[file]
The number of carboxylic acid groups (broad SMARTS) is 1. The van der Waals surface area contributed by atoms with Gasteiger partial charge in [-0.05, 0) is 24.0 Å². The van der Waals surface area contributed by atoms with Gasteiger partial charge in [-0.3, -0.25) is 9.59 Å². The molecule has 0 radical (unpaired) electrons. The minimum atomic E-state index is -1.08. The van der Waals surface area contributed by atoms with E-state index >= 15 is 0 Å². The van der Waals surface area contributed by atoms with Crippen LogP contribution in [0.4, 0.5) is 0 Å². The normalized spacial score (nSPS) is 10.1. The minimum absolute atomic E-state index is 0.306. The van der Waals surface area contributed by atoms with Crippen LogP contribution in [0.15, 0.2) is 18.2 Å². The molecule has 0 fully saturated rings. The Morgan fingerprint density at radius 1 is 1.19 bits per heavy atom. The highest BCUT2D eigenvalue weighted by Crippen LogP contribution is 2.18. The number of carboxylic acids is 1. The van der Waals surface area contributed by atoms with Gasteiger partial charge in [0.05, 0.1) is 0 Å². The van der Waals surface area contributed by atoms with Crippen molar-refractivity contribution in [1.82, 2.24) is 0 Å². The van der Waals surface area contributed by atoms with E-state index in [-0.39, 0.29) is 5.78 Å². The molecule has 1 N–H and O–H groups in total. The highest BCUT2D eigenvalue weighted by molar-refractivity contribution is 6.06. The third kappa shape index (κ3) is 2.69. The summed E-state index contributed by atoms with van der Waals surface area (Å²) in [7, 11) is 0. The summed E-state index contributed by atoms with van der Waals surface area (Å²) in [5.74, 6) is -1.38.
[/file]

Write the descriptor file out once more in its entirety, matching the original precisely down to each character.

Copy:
The number of carboxylic acid groups (broad SMARTS) is 1. The van der Waals surface area contributed by atoms with Gasteiger partial charge in [-0.05, 0) is 24.0 Å². The van der Waals surface area contributed by atoms with Gasteiger partial charge in [-0.3, -0.25) is 9.59 Å². The molecule has 0 radical (unpaired) electrons. The minimum atomic E-state index is -1.08. The van der Waals surface area contributed by atoms with E-state index >= 15 is 0 Å². The van der Waals surface area contributed by atoms with Crippen LogP contribution in [0.4, 0.5) is 0 Å². The normalized spacial score (nSPS) is 10.1. The minimum absolute atomic E-state index is 0.306. The van der Waals surface area contributed by atoms with Crippen LogP contribution in [0.15, 0.2) is 18.2 Å². The molecule has 0 fully saturated rings. The Morgan fingerprint density at radius 1 is 1.19 bits per heavy atom. The highest BCUT2D eigenvalue weighted by Crippen LogP contribution is 2.18. The number of carboxylic acids is 1. The van der Waals surface area contributed by atoms with Gasteiger partial charge in [0.05, 0.1) is 0 Å². The van der Waals surface area contributed by atoms with Crippen molar-refractivity contribution in [1.82, 2.24) is 0 Å². The van der Waals surface area contributed by atoms with E-state index in [-0.39, 0.29) is 5.78 Å². The molecule has 1 N–H and O–H groups in total. The highest BCUT2D eigenvalue weighted by molar-refractivity contribution is 6.06. The third kappa shape index (κ3) is 2.69. The summed E-state index contributed by atoms with van der Waals surface area (Å²) in [7, 11) is 0. The summed E-state index contributed by atoms with van der Waals surface area (Å²) in [5.74, 6) is -1.38.